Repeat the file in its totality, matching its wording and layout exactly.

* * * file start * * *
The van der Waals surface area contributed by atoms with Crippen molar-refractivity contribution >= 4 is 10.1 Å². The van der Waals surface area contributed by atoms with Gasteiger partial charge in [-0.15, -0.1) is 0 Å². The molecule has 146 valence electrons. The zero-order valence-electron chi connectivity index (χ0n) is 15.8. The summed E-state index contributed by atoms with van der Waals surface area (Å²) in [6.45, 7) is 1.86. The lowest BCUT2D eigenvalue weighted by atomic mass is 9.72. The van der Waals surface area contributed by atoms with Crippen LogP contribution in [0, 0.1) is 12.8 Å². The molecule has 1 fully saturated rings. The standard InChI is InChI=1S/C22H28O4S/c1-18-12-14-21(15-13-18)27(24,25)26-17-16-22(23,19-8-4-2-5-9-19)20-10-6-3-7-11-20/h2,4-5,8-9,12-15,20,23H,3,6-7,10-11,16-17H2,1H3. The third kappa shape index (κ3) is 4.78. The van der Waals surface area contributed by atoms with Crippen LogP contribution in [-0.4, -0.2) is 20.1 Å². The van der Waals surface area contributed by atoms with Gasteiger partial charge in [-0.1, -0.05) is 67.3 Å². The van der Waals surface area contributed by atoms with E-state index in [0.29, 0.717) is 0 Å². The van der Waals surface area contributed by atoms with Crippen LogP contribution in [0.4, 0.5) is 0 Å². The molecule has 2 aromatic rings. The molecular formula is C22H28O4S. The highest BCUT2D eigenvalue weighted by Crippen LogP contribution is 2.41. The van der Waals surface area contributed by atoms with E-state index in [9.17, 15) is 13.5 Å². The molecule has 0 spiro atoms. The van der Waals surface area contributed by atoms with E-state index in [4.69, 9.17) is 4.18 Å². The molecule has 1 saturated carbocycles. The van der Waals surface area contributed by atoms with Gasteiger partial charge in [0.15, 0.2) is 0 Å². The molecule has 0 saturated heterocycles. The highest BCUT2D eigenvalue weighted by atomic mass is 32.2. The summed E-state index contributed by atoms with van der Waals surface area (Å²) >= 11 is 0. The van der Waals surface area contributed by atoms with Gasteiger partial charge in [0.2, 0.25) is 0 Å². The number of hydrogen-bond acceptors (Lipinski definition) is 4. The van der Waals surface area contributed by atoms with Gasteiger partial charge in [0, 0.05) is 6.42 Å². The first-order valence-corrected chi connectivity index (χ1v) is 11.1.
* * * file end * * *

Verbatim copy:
The van der Waals surface area contributed by atoms with Crippen molar-refractivity contribution >= 4 is 10.1 Å². The van der Waals surface area contributed by atoms with Gasteiger partial charge in [-0.15, -0.1) is 0 Å². The molecule has 146 valence electrons. The zero-order valence-electron chi connectivity index (χ0n) is 15.8. The summed E-state index contributed by atoms with van der Waals surface area (Å²) in [6.45, 7) is 1.86. The lowest BCUT2D eigenvalue weighted by atomic mass is 9.72. The van der Waals surface area contributed by atoms with Crippen LogP contribution in [0, 0.1) is 12.8 Å². The molecule has 1 fully saturated rings. The standard InChI is InChI=1S/C22H28O4S/c1-18-12-14-21(15-13-18)27(24,25)26-17-16-22(23,19-8-4-2-5-9-19)20-10-6-3-7-11-20/h2,4-5,8-9,12-15,20,23H,3,6-7,10-11,16-17H2,1H3. The third kappa shape index (κ3) is 4.78. The van der Waals surface area contributed by atoms with Crippen LogP contribution in [-0.4, -0.2) is 20.1 Å². The van der Waals surface area contributed by atoms with Gasteiger partial charge in [-0.1, -0.05) is 67.3 Å². The van der Waals surface area contributed by atoms with E-state index in [0.29, 0.717) is 0 Å². The van der Waals surface area contributed by atoms with Crippen LogP contribution in [0.4, 0.5) is 0 Å². The molecule has 2 aromatic rings. The molecular formula is C22H28O4S. The highest BCUT2D eigenvalue weighted by Crippen LogP contribution is 2.41. The van der Waals surface area contributed by atoms with E-state index in [9.17, 15) is 13.5 Å². The molecule has 0 spiro atoms. The van der Waals surface area contributed by atoms with E-state index in [4.69, 9.17) is 4.18 Å². The molecule has 1 saturated carbocycles. The van der Waals surface area contributed by atoms with Gasteiger partial charge in [0.15, 0.2) is 0 Å². The molecule has 0 saturated heterocycles. The highest BCUT2D eigenvalue weighted by atomic mass is 32.2. The summed E-state index contributed by atoms with van der Waals surface area (Å²) >= 11 is 0. The van der Waals surface area contributed by atoms with Gasteiger partial charge in [0.2, 0.25) is 0 Å². The number of hydrogen-bond acceptors (Lipinski definition) is 4. The van der Waals surface area contributed by atoms with Gasteiger partial charge in [0, 0.05) is 6.42 Å². The first-order valence-corrected chi connectivity index (χ1v) is 11.1.